Show simple item record

dc.contributor.authorDepew, David
dc.date.accessioned2010-01-19 17:54:13 (GMT)
dc.date.available2010-01-19 17:54:13 (GMT)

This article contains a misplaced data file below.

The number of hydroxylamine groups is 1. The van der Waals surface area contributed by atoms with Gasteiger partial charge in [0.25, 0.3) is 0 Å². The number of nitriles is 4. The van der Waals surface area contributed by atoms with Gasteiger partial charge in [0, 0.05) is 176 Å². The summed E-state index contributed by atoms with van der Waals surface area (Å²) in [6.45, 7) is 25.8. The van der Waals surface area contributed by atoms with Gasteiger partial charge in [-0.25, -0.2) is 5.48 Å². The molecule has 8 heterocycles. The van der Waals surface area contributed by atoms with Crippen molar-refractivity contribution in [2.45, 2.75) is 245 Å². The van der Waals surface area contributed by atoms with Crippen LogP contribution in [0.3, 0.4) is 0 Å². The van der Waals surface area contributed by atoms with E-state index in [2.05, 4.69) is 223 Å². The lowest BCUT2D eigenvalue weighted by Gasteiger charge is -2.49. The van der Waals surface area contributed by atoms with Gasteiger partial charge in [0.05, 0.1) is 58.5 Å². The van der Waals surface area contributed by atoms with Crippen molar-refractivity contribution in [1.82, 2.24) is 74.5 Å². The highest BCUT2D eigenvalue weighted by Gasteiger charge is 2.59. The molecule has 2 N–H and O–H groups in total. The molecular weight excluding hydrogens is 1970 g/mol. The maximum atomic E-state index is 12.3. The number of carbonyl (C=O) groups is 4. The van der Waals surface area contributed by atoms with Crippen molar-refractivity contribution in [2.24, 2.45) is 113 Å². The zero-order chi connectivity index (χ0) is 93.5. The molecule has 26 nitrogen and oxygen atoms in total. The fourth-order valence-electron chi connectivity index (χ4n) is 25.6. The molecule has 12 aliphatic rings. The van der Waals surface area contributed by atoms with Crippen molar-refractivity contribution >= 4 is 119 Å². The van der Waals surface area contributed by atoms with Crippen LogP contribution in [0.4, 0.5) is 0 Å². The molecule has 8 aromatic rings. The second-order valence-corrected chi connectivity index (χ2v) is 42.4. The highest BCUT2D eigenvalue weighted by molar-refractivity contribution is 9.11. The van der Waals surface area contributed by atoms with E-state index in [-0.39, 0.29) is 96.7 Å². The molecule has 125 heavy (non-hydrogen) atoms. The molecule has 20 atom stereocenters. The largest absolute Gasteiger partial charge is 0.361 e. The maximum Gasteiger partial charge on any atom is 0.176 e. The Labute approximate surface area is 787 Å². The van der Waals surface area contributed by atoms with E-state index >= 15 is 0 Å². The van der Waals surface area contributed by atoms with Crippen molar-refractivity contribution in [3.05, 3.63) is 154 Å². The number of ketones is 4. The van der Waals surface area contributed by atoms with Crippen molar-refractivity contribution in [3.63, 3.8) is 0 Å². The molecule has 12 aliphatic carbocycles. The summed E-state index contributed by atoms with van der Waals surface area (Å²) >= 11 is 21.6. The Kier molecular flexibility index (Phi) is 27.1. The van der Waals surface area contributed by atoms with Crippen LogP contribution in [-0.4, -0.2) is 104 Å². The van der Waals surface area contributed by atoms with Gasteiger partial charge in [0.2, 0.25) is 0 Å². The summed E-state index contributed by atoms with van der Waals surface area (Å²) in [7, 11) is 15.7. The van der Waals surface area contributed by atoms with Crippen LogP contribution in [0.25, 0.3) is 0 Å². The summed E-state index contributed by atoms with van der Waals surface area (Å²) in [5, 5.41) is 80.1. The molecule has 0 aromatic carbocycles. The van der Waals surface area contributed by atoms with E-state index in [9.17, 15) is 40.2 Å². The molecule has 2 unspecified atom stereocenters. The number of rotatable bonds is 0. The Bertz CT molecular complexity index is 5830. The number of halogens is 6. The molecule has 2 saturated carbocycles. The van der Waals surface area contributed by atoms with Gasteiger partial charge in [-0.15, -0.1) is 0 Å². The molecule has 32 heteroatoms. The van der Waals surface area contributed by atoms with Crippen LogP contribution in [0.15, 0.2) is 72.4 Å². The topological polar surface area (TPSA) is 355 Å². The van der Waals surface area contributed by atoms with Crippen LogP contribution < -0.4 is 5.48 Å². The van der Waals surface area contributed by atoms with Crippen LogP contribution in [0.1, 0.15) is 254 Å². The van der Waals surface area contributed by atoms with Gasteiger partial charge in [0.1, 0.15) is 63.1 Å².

dc.date.issued2010-01-19T17:54:13Z
dc.date.submitted2009
dc.identifier.urihttp://hdl.handle.net/10012/4938